Selfing is the safest sex for caenorhabditis tropicalis

Luke M. Noble*, John Yuen, Lewis Stevens, Nicolas Moya, Riaad Persaud, Marc Moscatelli, Jacqueline Jackson, Christian Braendle, Erik C. Andersen, Hannah S. Seidel, Matthew V. Rockman

*Corresponding author for this work

Research output: Contribution to journalArticlepeer-review

Abstract

Mating systems have profound effects on genetic diversity and compatibility. The convergent evolution of self-fertilization in three Caenorhabditis species provides a powerful lens to examine causes and consequences of mating system transitions. Among the selfers, C. tropicalis is the least genetically diverse and most afflicted by outbreeding depression. We generated a chromosomal-scale genome for C. tropicalis and surveyed global diversity. Population structure is very strong, and islands of extreme divergence punctuate a genomic background that is highly homogeneous around the globe. Outbreeding depression in the laboratory is caused largely by multiple gene drive elements, genetically consistent with maternal toxin/zygotic antidote systems. Driver loci harbor novel and duplicated genes, and their activity is modified by mito-nuclear background. Segregating drivers dramatically reduce fitness, and simulations show that selfing limits their spread. Frequent selfing in C. tropicalis may therefore be a strategy to avoid drive-mediated outbreeding depression.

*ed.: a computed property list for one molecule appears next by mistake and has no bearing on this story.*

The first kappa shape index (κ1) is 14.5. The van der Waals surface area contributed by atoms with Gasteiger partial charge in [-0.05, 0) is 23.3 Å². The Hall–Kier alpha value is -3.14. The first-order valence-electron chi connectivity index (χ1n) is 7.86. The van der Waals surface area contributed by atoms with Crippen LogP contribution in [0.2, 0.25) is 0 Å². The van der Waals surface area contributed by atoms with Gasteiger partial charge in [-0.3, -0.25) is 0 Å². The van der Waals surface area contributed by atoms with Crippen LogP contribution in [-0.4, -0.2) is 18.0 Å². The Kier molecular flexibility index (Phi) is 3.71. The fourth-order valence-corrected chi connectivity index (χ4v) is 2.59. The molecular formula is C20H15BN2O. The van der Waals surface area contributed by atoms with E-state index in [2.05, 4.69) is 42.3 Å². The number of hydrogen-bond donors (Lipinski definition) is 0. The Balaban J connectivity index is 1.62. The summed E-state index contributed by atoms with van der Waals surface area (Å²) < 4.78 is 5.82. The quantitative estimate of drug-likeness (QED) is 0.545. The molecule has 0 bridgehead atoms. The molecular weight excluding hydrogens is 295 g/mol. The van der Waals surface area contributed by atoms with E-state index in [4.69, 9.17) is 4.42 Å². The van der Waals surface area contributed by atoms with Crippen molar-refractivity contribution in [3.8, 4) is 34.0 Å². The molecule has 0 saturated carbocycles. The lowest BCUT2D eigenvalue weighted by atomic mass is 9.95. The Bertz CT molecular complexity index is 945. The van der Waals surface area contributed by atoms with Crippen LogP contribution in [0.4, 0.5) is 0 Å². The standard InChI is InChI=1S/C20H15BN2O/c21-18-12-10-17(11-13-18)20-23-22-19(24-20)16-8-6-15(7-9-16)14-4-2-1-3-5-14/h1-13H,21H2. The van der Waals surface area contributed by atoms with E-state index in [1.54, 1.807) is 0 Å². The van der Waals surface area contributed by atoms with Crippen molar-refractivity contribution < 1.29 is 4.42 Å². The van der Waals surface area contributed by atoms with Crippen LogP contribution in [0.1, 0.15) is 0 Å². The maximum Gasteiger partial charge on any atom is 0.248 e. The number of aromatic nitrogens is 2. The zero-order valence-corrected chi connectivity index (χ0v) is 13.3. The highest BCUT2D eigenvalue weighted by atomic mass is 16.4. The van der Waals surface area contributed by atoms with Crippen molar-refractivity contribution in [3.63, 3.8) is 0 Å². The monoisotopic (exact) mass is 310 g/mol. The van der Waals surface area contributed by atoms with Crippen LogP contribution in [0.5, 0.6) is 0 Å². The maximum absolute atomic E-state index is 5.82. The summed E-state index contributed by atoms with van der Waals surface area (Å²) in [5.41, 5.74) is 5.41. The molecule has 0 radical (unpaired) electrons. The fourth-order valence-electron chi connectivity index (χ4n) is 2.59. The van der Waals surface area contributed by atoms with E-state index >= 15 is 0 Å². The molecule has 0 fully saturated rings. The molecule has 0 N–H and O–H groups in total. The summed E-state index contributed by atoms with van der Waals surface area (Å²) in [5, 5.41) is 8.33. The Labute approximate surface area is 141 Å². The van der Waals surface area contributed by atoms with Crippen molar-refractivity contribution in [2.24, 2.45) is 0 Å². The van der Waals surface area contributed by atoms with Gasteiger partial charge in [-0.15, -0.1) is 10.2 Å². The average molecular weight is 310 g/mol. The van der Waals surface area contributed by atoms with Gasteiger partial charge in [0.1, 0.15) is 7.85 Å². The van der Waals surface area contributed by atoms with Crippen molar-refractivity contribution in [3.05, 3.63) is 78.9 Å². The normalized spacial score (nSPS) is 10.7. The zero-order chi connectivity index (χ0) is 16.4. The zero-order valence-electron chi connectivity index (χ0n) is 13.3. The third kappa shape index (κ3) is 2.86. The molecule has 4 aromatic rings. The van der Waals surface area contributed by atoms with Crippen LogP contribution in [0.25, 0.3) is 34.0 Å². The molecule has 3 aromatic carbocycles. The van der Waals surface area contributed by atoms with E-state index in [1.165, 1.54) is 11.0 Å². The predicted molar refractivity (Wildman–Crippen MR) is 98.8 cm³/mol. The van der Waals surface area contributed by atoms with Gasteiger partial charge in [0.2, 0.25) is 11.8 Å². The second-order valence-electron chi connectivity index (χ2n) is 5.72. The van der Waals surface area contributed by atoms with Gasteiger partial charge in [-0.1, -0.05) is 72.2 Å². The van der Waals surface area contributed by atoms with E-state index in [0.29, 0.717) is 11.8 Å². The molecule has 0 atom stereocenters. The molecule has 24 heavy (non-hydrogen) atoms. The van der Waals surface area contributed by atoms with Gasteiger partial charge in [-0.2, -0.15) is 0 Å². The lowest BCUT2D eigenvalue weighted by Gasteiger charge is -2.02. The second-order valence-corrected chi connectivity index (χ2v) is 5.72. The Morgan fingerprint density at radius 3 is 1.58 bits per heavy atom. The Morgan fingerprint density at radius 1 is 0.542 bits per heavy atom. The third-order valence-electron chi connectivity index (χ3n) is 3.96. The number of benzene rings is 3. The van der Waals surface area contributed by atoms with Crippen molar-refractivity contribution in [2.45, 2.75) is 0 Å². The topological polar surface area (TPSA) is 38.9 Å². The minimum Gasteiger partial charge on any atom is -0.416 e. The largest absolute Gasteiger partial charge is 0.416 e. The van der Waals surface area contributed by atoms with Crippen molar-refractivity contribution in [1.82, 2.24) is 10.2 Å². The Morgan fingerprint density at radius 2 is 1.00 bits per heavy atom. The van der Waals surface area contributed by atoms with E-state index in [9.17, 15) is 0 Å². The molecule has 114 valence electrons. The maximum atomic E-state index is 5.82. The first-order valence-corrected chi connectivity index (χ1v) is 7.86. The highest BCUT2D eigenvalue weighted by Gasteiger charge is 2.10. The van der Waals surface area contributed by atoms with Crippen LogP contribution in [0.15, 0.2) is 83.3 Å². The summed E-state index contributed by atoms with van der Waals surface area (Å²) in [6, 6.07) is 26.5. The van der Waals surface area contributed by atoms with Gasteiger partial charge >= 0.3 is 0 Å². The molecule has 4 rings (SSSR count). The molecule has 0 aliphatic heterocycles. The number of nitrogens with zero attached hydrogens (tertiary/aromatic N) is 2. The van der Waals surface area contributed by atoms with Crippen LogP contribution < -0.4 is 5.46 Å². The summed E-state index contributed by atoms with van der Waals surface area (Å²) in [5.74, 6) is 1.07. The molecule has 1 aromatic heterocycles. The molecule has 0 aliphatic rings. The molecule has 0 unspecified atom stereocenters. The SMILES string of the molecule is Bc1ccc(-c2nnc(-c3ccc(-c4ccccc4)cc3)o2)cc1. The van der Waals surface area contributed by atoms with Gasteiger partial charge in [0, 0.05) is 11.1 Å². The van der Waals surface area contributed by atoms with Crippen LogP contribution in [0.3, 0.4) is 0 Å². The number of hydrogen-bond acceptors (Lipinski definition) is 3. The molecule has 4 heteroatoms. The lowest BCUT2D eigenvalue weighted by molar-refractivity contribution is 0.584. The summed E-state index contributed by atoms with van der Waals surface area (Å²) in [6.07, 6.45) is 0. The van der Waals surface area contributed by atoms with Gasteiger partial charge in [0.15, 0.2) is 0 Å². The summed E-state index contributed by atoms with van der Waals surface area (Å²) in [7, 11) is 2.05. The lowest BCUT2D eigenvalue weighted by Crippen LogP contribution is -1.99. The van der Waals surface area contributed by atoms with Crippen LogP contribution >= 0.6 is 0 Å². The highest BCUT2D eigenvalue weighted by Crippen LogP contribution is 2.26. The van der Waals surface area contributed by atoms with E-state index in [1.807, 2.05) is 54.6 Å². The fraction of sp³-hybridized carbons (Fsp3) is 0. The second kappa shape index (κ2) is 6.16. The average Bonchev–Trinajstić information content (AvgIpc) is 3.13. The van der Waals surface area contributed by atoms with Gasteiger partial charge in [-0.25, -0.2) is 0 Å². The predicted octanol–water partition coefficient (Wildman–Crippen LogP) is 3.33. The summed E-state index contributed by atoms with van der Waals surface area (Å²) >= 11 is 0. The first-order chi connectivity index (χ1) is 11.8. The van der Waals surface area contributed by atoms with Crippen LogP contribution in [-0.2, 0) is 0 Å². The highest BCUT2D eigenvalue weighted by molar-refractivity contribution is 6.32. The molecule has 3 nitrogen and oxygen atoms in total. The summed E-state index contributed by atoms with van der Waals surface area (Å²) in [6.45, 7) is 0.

Original languageEnglish (US)
JournalUnknown Journal
DOIs
StatePublished - Aug 7 2020

ASJC Scopus subject areas

  • Biochemistry, Genetics and Molecular Biology(all)
  • Agricultural and Biological Sciences(all)
  • Immunology and Microbiology(all)
  • Neuroscience(all)
  • Pharmacology, Toxicology and Pharmaceutics(all)

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